The photochemistry of sulfuric acid aerosols.
Degree GrantorUniversity of Canterbury
Degree NameDoctor of Philosophy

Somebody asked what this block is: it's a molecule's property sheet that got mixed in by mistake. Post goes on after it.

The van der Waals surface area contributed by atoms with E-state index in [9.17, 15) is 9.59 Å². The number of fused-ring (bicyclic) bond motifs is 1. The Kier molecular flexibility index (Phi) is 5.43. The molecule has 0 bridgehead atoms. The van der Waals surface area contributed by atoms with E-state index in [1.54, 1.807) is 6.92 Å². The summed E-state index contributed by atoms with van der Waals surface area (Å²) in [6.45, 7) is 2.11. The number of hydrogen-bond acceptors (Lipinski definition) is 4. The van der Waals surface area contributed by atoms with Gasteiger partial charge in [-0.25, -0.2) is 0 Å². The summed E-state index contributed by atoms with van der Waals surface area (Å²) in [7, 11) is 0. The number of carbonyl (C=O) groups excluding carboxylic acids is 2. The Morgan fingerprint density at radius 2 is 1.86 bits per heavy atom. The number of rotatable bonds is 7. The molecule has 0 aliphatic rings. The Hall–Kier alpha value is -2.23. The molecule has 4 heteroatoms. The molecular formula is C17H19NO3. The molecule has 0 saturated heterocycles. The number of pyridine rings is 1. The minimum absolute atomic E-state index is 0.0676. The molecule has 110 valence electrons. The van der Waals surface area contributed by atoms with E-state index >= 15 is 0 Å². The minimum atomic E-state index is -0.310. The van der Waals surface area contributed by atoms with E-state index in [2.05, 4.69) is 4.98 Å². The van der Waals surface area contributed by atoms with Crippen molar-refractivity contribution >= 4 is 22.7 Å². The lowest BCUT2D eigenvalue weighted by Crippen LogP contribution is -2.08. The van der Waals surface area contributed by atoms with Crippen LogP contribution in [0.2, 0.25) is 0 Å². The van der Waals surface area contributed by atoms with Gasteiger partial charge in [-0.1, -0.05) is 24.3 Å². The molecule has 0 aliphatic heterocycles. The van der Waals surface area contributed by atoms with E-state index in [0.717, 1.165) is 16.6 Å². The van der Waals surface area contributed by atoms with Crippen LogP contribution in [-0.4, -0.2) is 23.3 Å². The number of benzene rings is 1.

We report here the experimental investigation of several photochemical reactions that may occur in concentrated sulfuric acid droplets in the clouds of the planet Venus. It was found that the irradiation of 80-100wt.% sulfuric acid aerosol with 193nm light in the presence of carbon monoxide resulted in the formation of carbon dioxide and either the formation or destruction of sulfur dioxide. The measured quantum yield for carbon dioxide formation is 0.011±0.010. Various instrumental techniques for determining the size and number density of aerosol droplets were utilised in an attempt to generate a stable, monodisperse sulphuric acid aerosol. Concentrated sulfuric acid solutions were irradiated with 178.3nm, 184.9nm, 193.3nm and 253.7nm light in order to investigate the UV photochemistry of the bulk liquid. No significant photochemistry was observed. The reactions occurring in sulfuric acid aerosol at 193nm were attributed to multiphoton processes, permitted by the optical focussing effects observed in small droplets. Irradiation of solutions of Fe(II) in 98wt.% sulfuric acid solution with 193nm or 248nm light results in the formation of Fe(III). Under the same conditions, the reduction of Fe(III) is also observed. The presence of sulfur dioxide increases the initial rate of the reaction, and dissolved oxygen is consumed in the initial stages. A qualitative mechanism for the photochemical interconversion of Fe(II) and Fe(III) in concentrated sulfuric acid is proposed, which incorporates the effect of sulfur dioxide and oxygen on the reaction.